Need updated info on epidurals

  1. I used to work OB/GYN in the 70's - 80's and I'm sure things have changed quite a bit. My daughter is due in 3 weeks. When do doctors usually allow the epidurals? I know it used to be 4-5 cm. Also the CRNA would stay close by to redose the epidural as needed. Aren't they now put on a pump? What is the drug used?
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  2. 4 Comments

  3. by   SmilingBluEyes
    Where I am, once active labor has ensued, the patient gets her epidural when she requests it. The cervical dilation is of little consequence in this context. If she is being induced, or her cervix is changing, and she is a full admit for labor, she gets it when she wants it. IF labor stalls, we start/titrate pitocin to keep things going.

    Also where I am, generally, once the patient has her epidural and she is stable, the MDA goes home or to the sleep room on his/her beeper. (during night shift). ON dayshift, they are always downstairs in the OR, anyhow. Either way, they are there in a flash, should we need them.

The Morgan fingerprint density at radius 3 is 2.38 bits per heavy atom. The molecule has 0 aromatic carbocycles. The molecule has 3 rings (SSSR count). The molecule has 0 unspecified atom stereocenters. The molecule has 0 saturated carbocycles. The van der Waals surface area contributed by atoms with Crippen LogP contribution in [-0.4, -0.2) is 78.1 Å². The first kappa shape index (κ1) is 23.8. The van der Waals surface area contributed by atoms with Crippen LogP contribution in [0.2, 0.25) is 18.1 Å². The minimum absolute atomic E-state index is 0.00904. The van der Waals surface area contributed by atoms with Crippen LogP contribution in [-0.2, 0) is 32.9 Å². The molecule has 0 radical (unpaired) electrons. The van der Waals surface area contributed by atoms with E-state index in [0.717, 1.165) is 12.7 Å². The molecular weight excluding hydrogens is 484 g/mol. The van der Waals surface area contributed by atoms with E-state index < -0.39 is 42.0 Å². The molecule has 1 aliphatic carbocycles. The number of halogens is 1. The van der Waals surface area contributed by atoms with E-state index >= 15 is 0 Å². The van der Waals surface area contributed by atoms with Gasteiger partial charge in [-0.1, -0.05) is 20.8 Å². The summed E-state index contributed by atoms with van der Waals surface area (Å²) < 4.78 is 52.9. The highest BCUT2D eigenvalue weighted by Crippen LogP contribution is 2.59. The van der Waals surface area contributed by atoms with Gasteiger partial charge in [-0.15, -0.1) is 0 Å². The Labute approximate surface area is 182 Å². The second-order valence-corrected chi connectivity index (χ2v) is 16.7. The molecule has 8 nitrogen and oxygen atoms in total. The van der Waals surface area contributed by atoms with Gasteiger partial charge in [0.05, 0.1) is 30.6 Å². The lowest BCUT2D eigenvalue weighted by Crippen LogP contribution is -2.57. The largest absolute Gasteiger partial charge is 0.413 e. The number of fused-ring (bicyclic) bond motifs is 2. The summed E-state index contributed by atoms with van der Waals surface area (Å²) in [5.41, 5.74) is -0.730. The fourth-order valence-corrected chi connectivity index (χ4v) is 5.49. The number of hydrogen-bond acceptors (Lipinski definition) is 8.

CONGRATULATIONS to you, Dutchgirl and best wishes for a healthy, joyous birth experience for your daughter and family.
  4. by   SmilingBluEyes
    I forgot to say, The drugs our MDAs generally use are a quick intrathecal shot of local anesthetic (marcaine/bupivicaine) for fast pain relief (within minutes of placement)---- followed up by the administration of a mix of fentanyl and more local in a bag on a pump for pain management for the duration of labor. Our MDAs set up a PCEA system, so if the patient begins to feel pain, she can self-administer a bolus of medication for relief. If this does not work, the MDA comes in, assesses the situation, and re-boluses her with more medication as needed. With the advent of PCEA use however, this is rare anymore. Usually they are very comfy right until they are delivered and recovered.

    Hope this helps.
  5. by   obosoon
    Ditto from above except ours are usually continuous epidurals. Although we have the capabilities of a PCEA system, we seldom use them in OB. The anesthesiologist/CRNA will usually start with a bolus then attach the continuous solution.
    Good Luck!
  6. by   SmilingBluEyes
    ours are continuous too. But if they fail to work, the patient has the option to self-bolus via the PCEA system.

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